Austin Wates was another draftee in the 2010 MLB Draft. Because of the lack of depth in the farm system, he shoots up to first at his position, which I see as center field. In college he spent time at first base and left field, but he doesn't have the power at the plate to play first base. Last year he played left field and center field and he was perfect in the field playing center field.
He also has plus-speed on the base paths and he projects as a top-of-the-order batter. In 12 games for the Tri-City Valleycats, he hit .321 with six RBI and 11 runs scored. Even though he is the best center fielder in the farm system, he is still a couple of years away from contributing at the major league level.
Yes, a 17-year-old is the top prospect at right field, but he has scouts raving about his skills. He already is 6'4" and 180 pounds and many scouts love his presence at the plate in regards to his bat speed. They believe his power will continue to develop as he gets older.
Ovando received a bonus between $2.4 and 2.6 million, which is the franchise record for an amateur player. Baseball America has a video of Ovando taking some batting practice and you can see why scouts are excited about what he is capable of doing.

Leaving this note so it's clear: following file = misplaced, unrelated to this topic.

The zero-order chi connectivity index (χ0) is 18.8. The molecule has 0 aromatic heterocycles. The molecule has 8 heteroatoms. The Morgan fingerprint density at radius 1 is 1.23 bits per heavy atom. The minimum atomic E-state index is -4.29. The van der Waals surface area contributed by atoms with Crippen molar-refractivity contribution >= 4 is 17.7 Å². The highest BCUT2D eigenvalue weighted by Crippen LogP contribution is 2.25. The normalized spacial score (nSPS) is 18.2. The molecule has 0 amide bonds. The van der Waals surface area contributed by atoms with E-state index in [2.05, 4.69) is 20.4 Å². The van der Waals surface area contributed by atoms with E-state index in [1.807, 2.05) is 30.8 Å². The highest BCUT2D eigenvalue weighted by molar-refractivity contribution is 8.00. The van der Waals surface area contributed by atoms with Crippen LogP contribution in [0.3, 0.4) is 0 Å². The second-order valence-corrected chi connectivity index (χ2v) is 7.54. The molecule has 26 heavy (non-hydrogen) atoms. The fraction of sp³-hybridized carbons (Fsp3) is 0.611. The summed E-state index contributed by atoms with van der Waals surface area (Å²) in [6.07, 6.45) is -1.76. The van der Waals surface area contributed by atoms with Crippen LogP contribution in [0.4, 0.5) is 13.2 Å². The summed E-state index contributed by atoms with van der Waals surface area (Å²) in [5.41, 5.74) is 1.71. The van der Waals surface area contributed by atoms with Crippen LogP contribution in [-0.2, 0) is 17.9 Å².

Jordan Lyles is the top overall prospect in the Astros farm system. At 20 years old, he is proving he is ready for the major leagues. He has been in a competition with about four other pitchers this spring for the final spot in the Astros' rotation. In five appearances and 13.2 innings of work, he has only given up three earned runs which amounts to a 1.98 ERA. He struck out nine batters and he only walked two.
However, since he is still young and only had six starts at the Triple-A level, the Astros will most likely decide to send him down to the minor leagues to get a little more work before calling him back up later in the season. He will most likely be with the team around the All-Star break.